Astronomers have discovered one of the brightest quasars in the early universe. The source, SDSS J010013.02+280225.8 (hereafter J0100+2802), is powered by a supermassive black hole at a redshift of 6.3, meaning that its light left it 12.8 billion years ago.
Follow Comet Lovejoy high overhead while you still can. Use our February finder chart below. The comet is fading more slowly than expected.
Two total lunar eclipses occur this year, on April 4th and September 27−28. Meanwhile, a total solar eclipse in March sweeps across remote Arctic waters on March 20th, and a partial event on September 13th is likewise poorly placed for observing. Any list of nature's grandest spectacles would certainly include eclipses of the Sun...
An anomalous “cloud” imaged by amateurs in 2012 has puzzled astronomers, spurring some to suggest it was at inexplicably high altitudes above Mars’s surface.
A red dwarf and its brown dwarf companion buzzed through the outer Oort Cloud some 70,000 years ago, around the time when modern humans began migrating from Africa into Eurasia.
Donald C. Parker, a planetary imaging pioneer, passed away in Miami, Florida on February 22, 2015.
Cepheid variable stars are helping astronomers see what our galaxy looks like from within.
Satellite imagery and other datasets come together to show our home planet from mountaintop to ocean bottom.
New observations of the Teacup Galaxy show that even black holes with wimpy radio jets can quench a galaxy's star formation. An unassuming nearby galaxy nicknamed The Teacup (more formally known as J1430+1339) hides a tempest inside. The supermassive black hole at this galaxy's center is chowing down furiously on gas — seen from...
Scientists studying ice here on Earth think they’ve confirmed why comets have hard crusts covered in hydrocarbon gunk.
This image series, taken by NASA’s New Horizons spacecraft in late January 2015, reveals the dwarf planet Pluto and its largest moon, Charon, orbiting their common center of mass.
Earth's two closest planetary neighbors draw strikingly close together this week.
Astronomers have taken a behind-the-scenes look at a set of dense gas clumps, catching a quadruple star system in the fleeting act of formation.
The Planck team has finally released its full-mission data, revealing a remarkably detailed view of our universe and our galaxy.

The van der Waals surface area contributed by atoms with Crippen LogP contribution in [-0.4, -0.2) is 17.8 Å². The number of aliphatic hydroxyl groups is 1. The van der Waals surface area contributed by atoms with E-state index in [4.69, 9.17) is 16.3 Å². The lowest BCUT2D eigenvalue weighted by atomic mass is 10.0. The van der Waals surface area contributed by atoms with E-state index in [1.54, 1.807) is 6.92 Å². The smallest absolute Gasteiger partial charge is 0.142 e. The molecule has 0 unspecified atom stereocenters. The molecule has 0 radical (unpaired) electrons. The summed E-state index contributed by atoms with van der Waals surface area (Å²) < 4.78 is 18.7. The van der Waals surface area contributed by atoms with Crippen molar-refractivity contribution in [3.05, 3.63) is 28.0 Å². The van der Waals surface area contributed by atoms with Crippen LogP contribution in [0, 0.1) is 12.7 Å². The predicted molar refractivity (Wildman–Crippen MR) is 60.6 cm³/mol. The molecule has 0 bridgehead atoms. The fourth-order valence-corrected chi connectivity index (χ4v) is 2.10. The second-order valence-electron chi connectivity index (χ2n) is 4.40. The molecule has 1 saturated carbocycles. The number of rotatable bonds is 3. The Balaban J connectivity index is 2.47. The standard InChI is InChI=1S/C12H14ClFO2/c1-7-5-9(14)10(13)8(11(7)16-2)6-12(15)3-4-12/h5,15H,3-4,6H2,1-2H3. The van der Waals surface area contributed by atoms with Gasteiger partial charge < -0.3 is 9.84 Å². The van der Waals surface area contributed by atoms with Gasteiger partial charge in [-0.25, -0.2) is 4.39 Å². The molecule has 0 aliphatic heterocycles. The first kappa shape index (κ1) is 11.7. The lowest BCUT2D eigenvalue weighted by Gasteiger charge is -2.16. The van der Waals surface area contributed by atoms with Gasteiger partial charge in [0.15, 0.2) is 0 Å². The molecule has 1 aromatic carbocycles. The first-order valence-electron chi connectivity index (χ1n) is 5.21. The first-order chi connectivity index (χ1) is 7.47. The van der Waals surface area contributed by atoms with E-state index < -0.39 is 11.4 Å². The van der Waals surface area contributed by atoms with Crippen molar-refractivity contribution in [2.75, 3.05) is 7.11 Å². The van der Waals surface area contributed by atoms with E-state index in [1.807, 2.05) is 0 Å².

Jupiter reaches opposition on February 6, 2015. Find out how to see the planet king at its best.
Astronomers have confirmed that the star J1407 seems to have a companion with a gigantic, gap-ridden ring, inside which an “exomoon” might be forming.
The long-awaited analysis of spiraling polarization patterns called B-modes affirms that these signals, purportedly from the universe’s post-birth inflation, are probably from dust in our galaxy instead.
Thanks to the help of the general public, astronomers have discovered a new signature marking a hidden phase of star formation.
Yes, it was too good to be true. The cosmic "discovery of the century" last March has officially blown up. Or will blow up next week when a new analysis of polarization in the cosmic microwave background is officially released. The excitement burst onto the world 10 months ago when the BICEP microwave background...
Some of the prettiest nighttime sights involve the close pairing of two solar-system bodies, and February features events with the Moon and Jupiter, then Venus and Mars.
The new Comet Lovejoy, C/2014 Q2, should brighten from 5th to 4th magnitude from late December through January as it climbs into excellent viewing position for the Northern Hemisphere, high in the dark winter sky.
Citizen scientists are exploring exoplanets’ birthplaces, classifying more than 1 million infrared sources and finding 37 disk candidates (so far) for follow-up study.
Astronomers have potentially confirmed a five-planet exoplanet system around an 11-billion-year-old star in our galaxy.
The magnetic fields in the asteroid parent bodies of two pallasite meteorites lasted hundreds of millions of years after our solar system’s formation.
Sky & Telescope's year-at-a-glance guide to celestial happenings is a symphony of detailed calculations and clear, elegant design.